The Ladakh-Karakoram region has seen an increase in recurrent flash floods in recent centuries which have been triggered by the growing influence of the Indian Summer Monsoon over the area, a study has found.
The international research group reconstructed climate variability observed over the region during the last 4,000 years and have identified five major climatic shifts, all of which have influenced the flora and fauna of this Himalayan province.
“Earlier, the region’s precipitation was dominated mostly by western disturbances. In recent centuries, due to the strengthening of monsoon penetration over this trans-Himalayan region, monsoon became an additional source causing precipitation, here,” Binita Phartiyal from Birbal Sahni Institute of Palaeosciences, Lucknow, who is the lead author of the study, told The Indian Express.
Led by Phartiyal, along with scientists from Agharkar Research Institute (ARI), Pune and the Institute of Tibetian Plateau Research, Beijing, the study has identified the period when the monsoon influence started showing dominance over this cold desert. This has been earmarked sometime around 2,640 years Before Present (BP), the research suggests.
Originating in the Mediterranean Sea, the western disturbances are eastward-moving winds capable of triggering precipitation either in the form of snow or rainfall, locally.
Phartiyal, who has been studying Ladakh for two decades now, stated that the region is undergoing rapid transformation.
Historically, the Ladakh-Karakoram belt was frequented by traders between present-day Europe and Asia. This has been confirmed by this team who discovered paleontological samples here in the form of charcoal traces. But, after 2,640 years BP, scientists have observed occurrences of high-frequency climate variability. These, scientists say, could have led to landslides, debris flow, avalanches and similar disasters, cutting-off the otherwise vibrant trade route.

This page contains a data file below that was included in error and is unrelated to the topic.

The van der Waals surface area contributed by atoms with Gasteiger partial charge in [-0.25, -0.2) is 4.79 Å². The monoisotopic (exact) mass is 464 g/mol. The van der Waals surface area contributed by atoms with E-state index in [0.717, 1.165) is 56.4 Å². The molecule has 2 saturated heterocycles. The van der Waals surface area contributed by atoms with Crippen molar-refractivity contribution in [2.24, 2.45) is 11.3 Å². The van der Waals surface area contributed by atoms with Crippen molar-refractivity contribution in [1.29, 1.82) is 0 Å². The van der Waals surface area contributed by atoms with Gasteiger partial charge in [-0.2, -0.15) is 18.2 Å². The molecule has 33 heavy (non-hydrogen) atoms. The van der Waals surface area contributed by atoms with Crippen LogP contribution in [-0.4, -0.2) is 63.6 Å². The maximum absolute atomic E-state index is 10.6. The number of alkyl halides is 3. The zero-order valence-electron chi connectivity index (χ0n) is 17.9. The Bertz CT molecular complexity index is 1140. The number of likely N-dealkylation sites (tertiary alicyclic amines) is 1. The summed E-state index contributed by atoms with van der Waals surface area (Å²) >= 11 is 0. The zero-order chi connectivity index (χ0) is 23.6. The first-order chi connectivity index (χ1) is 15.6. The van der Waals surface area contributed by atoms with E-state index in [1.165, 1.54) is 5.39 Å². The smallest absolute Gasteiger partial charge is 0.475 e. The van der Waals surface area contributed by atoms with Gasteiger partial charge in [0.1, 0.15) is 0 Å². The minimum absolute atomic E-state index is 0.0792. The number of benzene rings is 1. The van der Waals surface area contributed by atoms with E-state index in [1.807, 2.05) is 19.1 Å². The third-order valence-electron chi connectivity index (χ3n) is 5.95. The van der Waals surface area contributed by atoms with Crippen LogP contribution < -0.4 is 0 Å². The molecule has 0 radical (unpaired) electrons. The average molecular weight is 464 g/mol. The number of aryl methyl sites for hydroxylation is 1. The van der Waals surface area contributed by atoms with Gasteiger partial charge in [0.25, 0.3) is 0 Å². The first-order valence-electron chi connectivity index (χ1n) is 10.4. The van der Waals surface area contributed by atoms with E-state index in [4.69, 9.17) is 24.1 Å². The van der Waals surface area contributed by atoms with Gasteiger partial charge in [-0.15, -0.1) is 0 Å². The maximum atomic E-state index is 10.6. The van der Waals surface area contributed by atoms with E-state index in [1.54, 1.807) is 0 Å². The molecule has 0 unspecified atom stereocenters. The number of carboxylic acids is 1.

The team has discovered that the diatom Didymosphenia — a cold-condition loving microbe — was thriving in Ladakh sometime around 3,000 years BP, which is much earlier than previously believed.
“Didymosphenia was present in the Ladakh region even around 3,000 years BP, confirming that it is not a recent invasion. Interestingly, its presence has been observed when the region experienced extremely cold conditions,” said Karthick Balasubramanian from ARI.
The work included the study of physical, chemical and biological proxies collected from glacial lakes approximately 4,100 years old, with 168cm deep pits dug at various locations.
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